Guest Column: New York State proposes tax on gas, heating products

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Recently I learned that a bill has been introduced in the New York State Assembly and Senate, that will dramatically increase the tax on gasoline and the tax on products used to heat our homes. The proposed law entitled “The Climate and Community Investment Act” (S4264A/ A6967) will do the following:

• Increase the gasoline tax by 55 cents per gallon. The new total tax on gasoline in NYS will be 98 cents, which will be the highest the nation – 57 percent higher than the next highest state.*
• Increase the taxes on natural gas, fuel oil and electricity. The New York Business Council estimates that the tax will raise the price of natural gas by 26 percent.**

These regressive taxes are expected to generate $15 billion for state coffers. These taxes will also indirectly raise the costs of items such as groceries, clothing, home repair products and other necessary items, as businesses pass along their increased costs to consumers.

The new taxes will hit middle class and working families particularly hard and will place an additional burden on the poor and seniors on a fixed income, some of whom will have to choose between paying for increased heating costs and putting enough food on the table. The taxes will hurt small downtown businesses that support our communities. Coming on the heels of the loss of jobs and business due to the pandemic, these increased taxes are the worst idea yet coming out of Albany.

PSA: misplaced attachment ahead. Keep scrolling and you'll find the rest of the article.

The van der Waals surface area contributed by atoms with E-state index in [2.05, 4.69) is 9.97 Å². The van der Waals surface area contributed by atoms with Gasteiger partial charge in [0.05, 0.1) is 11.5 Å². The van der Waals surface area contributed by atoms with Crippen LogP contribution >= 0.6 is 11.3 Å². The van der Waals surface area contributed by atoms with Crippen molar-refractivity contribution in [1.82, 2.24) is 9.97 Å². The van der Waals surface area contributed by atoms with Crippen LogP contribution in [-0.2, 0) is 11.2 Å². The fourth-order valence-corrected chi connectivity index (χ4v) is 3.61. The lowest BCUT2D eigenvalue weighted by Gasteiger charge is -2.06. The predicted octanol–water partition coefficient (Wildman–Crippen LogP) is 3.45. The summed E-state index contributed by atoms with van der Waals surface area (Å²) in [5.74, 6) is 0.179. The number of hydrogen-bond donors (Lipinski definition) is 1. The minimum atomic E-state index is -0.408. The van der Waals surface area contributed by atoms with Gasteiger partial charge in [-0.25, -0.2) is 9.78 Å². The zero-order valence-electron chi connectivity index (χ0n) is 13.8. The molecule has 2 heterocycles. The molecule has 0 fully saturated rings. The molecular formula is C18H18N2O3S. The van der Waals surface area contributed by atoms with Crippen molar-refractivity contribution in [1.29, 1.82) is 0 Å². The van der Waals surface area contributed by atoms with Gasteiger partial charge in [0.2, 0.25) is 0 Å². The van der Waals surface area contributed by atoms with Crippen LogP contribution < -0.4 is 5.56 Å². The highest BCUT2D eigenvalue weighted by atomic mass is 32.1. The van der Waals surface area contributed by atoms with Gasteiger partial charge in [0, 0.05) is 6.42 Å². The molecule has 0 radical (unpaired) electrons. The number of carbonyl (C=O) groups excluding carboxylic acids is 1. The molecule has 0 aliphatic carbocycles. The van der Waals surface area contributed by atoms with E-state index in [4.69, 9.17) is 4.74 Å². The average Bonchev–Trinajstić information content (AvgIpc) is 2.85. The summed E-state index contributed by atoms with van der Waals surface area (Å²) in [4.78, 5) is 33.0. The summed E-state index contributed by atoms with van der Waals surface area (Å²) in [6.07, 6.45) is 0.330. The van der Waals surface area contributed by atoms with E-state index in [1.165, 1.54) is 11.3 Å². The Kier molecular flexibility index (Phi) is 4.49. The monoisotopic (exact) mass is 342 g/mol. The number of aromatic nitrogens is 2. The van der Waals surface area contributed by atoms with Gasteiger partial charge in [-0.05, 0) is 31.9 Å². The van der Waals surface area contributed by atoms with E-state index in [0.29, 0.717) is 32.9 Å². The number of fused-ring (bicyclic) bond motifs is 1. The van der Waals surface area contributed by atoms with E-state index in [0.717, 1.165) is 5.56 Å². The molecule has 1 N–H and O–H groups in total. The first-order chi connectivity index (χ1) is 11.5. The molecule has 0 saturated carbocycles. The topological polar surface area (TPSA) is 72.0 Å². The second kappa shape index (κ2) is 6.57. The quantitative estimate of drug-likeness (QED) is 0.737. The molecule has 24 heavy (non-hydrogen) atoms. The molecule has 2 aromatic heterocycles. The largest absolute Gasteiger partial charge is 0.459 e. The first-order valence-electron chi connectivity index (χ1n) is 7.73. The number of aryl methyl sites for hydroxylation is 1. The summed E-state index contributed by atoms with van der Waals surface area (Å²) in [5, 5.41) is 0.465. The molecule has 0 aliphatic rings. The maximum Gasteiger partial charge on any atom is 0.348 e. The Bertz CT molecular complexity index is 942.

I have created a petition in opposition to the new tax on gasoline and heating products. Anyone interested in signing it can find it on my website at: www.nassaucountyny.gov/ld9. Those opposed are also encouraged to contact their state legislators and tell them to vote no on S4264A/ A6967.

*https://taxfoundation.org/state-gas-tax-rates-2020/
**https://www.bcnys.org/memo/s4264-parker-a6967-cahill

Richard J. Nicolello
Presiding Officer
Nassau County Legislature

1 COMMENT

  1. “The new taxes will hit middle class and working families particularly hard and will place an additional burden on the poor and seniors on a fixed income, some of whom will have to choose between paying for increased heating costs and putting enough food on the table.”

    Ahh, the old song and dance. As if he cared.

    Not that I’m in favor of them, but the gas tax increase for the average driver is the equivalent of about 12 days in property tax terms in Nassau County.

    This year, anyway. Thank you for your concern. We’re touched.

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